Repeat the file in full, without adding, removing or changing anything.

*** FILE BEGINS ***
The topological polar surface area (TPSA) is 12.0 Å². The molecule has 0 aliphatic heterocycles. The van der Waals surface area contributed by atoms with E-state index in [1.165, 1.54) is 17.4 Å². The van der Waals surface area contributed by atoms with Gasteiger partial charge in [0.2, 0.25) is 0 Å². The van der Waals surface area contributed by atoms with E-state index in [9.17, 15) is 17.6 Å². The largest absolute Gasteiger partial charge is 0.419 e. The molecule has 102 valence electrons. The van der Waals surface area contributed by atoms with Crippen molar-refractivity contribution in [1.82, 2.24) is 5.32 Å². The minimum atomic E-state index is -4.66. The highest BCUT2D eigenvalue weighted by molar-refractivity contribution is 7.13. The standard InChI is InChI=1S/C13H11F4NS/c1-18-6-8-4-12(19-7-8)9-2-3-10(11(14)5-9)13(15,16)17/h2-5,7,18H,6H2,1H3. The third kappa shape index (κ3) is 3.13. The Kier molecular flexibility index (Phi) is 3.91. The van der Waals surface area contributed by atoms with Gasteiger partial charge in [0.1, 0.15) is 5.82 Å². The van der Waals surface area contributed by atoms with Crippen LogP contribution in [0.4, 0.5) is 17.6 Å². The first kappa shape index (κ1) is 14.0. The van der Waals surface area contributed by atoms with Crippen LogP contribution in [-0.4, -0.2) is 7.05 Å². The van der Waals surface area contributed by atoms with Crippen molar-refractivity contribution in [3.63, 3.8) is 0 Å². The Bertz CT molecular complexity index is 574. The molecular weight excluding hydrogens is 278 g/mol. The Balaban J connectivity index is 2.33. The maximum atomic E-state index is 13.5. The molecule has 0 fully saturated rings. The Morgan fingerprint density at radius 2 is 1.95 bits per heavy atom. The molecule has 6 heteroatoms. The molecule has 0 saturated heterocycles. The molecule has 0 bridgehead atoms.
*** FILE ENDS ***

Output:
The topological polar surface area (TPSA) is 12.0 Å². The molecule has 0 aliphatic heterocycles. The van der Waals surface area contributed by atoms with E-state index in [1.165, 1.54) is 17.4 Å². The van der Waals surface area contributed by atoms with Gasteiger partial charge in [0.2, 0.25) is 0 Å². The van der Waals surface area contributed by atoms with E-state index in [9.17, 15) is 17.6 Å². The largest absolute Gasteiger partial charge is 0.419 e. The molecule has 102 valence electrons. The van der Waals surface area contributed by atoms with Crippen molar-refractivity contribution in [1.82, 2.24) is 5.32 Å². The minimum atomic E-state index is -4.66. The highest BCUT2D eigenvalue weighted by molar-refractivity contribution is 7.13. The standard InChI is InChI=1S/C13H11F4NS/c1-18-6-8-4-12(19-7-8)9-2-3-10(11(14)5-9)13(15,16)17/h2-5,7,18H,6H2,1H3. The third kappa shape index (κ3) is 3.13. The Kier molecular flexibility index (Phi) is 3.91. The van der Waals surface area contributed by atoms with Gasteiger partial charge in [0.1, 0.15) is 5.82 Å². The van der Waals surface area contributed by atoms with Crippen LogP contribution in [0.4, 0.5) is 17.6 Å². The first kappa shape index (κ1) is 14.0. The van der Waals surface area contributed by atoms with Crippen LogP contribution in [-0.4, -0.2) is 7.05 Å². The van der Waals surface area contributed by atoms with Crippen molar-refractivity contribution in [3.63, 3.8) is 0 Å². The Bertz CT molecular complexity index is 574. The molecular weight excluding hydrogens is 278 g/mol. The Balaban J connectivity index is 2.33. The maximum atomic E-state index is 13.5. The molecule has 0 fully saturated rings. The Morgan fingerprint density at radius 2 is 1.95 bits per heavy atom. The molecule has 6 heteroatoms. The molecule has 0 saturated heterocycles. The molecule has 0 bridgehead atoms.